Global Warming: An Introduction
Many researchers, scientists, and environmentalists are expressing concerns about changes in the overall climate of the earth. Some believe that a dramatically dangerous warming is taking place in the overall global climate, a problem that is referred to as "global warming." This paper will attempt to explore this very issue.
Climate is defined as the analysis of accumulated weather data for long term patterns and trends. The Oxford Reference Dictionary defines change as, "To make or become different." Climate change is therefore defined as "long-term weather patterns and trends becoming different over an extended period of time." For example, if the average temperature in Kalamazoo, Michigan over the 20th century is significantly higher or lower than the average temperature in Kalamazoo, Michigan over the 19th century, this would be an example of climate change.
Changes in climate can result from both natural events and human activities. Examples of natural causes of climate change are volcanic eruptions, variations in the earth's orbit around the sun, and variations in solar output (Ahrens, 485-491). Examples of human-induced causes of climate change include industrial pollutants and fossil fuels (Rhodes, 116), warming of average annual temperatures due to urbanization (Eichenlaub, 163), and changes in the earth's albedo due to deforestation of tropical rainforests (Geiger, 320). Climate change in the context of this paper refers to changes that result from human activities, especially as these changes relate to the issue of global warming. Of special importance is the "greenhouse gas" effect which is defined as, "The trapping of thermal emissions from the earth's surface by human-induced greenhouse gases" (He). If global warming is indeed happening, it is the greenhouse gas effect that is believed to be the most responsible.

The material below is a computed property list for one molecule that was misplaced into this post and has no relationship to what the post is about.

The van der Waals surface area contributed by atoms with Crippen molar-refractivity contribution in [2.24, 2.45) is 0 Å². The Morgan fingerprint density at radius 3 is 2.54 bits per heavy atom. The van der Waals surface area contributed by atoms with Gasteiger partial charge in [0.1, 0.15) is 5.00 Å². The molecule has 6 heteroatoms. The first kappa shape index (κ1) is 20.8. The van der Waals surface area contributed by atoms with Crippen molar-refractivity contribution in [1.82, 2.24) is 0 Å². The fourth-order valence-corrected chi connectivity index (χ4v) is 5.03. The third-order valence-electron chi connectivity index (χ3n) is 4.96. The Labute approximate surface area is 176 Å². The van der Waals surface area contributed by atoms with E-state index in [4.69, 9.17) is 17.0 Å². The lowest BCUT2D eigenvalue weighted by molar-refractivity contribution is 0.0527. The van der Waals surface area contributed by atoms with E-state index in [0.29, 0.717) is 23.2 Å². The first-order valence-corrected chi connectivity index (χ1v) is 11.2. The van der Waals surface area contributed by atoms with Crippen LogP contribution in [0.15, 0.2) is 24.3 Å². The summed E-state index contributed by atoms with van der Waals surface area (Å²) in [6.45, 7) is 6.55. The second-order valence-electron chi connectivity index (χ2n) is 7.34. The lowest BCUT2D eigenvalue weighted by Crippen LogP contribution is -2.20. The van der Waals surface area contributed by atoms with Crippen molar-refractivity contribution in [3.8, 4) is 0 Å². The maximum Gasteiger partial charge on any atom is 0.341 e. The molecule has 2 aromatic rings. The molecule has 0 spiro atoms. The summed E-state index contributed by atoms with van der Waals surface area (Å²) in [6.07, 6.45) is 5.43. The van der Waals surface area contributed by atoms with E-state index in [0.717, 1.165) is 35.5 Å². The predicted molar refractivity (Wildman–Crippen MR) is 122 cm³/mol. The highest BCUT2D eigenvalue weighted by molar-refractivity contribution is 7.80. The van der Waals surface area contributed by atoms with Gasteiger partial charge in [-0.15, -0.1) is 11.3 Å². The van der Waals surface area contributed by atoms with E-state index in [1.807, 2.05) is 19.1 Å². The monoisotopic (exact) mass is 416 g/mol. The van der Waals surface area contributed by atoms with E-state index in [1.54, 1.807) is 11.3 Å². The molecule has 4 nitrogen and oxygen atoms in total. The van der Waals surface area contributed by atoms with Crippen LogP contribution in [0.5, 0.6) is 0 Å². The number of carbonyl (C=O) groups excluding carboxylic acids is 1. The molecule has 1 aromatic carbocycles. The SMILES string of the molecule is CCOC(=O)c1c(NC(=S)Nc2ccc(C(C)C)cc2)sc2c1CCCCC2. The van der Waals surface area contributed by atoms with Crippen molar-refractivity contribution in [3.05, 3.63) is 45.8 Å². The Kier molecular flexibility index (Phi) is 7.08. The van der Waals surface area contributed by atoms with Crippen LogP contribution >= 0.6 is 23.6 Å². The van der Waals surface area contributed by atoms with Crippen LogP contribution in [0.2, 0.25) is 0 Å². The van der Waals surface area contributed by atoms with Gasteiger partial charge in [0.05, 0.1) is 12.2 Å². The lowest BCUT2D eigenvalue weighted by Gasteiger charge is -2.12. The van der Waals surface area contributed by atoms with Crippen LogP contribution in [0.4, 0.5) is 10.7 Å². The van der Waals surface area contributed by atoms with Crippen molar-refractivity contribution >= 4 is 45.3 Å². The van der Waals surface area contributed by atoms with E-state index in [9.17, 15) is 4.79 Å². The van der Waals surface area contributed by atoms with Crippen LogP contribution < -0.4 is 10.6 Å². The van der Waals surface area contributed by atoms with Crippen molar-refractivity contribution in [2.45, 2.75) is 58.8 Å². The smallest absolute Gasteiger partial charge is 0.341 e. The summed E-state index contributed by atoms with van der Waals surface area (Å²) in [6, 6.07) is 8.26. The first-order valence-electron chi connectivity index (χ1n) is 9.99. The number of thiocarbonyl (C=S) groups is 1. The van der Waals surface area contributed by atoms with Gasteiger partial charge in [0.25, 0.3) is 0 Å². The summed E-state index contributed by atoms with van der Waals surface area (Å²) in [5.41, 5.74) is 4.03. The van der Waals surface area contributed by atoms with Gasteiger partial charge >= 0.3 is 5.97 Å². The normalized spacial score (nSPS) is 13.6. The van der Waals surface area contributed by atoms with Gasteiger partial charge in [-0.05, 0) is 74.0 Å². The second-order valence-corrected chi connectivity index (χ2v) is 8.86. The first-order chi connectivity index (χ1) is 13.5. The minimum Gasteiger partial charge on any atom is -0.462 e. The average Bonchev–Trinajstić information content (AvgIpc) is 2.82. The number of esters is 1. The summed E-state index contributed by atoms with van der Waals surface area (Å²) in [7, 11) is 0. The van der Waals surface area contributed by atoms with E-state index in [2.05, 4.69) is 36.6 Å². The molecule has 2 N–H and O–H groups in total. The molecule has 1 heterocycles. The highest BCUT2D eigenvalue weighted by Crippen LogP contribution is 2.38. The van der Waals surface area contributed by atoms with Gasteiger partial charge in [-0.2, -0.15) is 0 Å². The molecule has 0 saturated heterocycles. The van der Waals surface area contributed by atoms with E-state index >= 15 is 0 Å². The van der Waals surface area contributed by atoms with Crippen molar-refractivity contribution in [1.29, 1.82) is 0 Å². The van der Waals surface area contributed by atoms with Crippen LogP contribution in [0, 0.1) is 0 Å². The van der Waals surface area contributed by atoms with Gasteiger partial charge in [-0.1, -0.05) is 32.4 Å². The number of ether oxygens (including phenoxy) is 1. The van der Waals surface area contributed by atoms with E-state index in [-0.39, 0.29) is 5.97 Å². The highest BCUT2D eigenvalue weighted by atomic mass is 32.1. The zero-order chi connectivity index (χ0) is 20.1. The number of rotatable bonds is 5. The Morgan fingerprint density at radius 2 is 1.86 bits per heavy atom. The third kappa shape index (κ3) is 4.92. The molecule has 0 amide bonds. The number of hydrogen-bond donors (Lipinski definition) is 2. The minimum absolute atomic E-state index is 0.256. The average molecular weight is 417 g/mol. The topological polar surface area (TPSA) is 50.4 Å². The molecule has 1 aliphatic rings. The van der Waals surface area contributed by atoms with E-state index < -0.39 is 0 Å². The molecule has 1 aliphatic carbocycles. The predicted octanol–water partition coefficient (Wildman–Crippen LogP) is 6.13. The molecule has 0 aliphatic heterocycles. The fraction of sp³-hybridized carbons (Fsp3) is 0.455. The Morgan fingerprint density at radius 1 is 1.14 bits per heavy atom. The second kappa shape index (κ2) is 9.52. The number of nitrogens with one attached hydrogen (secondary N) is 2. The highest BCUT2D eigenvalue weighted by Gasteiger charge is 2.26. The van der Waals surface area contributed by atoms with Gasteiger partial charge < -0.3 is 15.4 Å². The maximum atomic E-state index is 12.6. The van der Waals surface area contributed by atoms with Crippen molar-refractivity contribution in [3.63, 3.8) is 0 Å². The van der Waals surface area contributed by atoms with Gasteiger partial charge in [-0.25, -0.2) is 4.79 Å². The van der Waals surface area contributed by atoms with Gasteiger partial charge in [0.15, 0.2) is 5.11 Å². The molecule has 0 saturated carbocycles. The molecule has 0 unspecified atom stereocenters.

There are some scientists who do not believe that there is enough evidence to support the...
Please join StudyMode to read the full document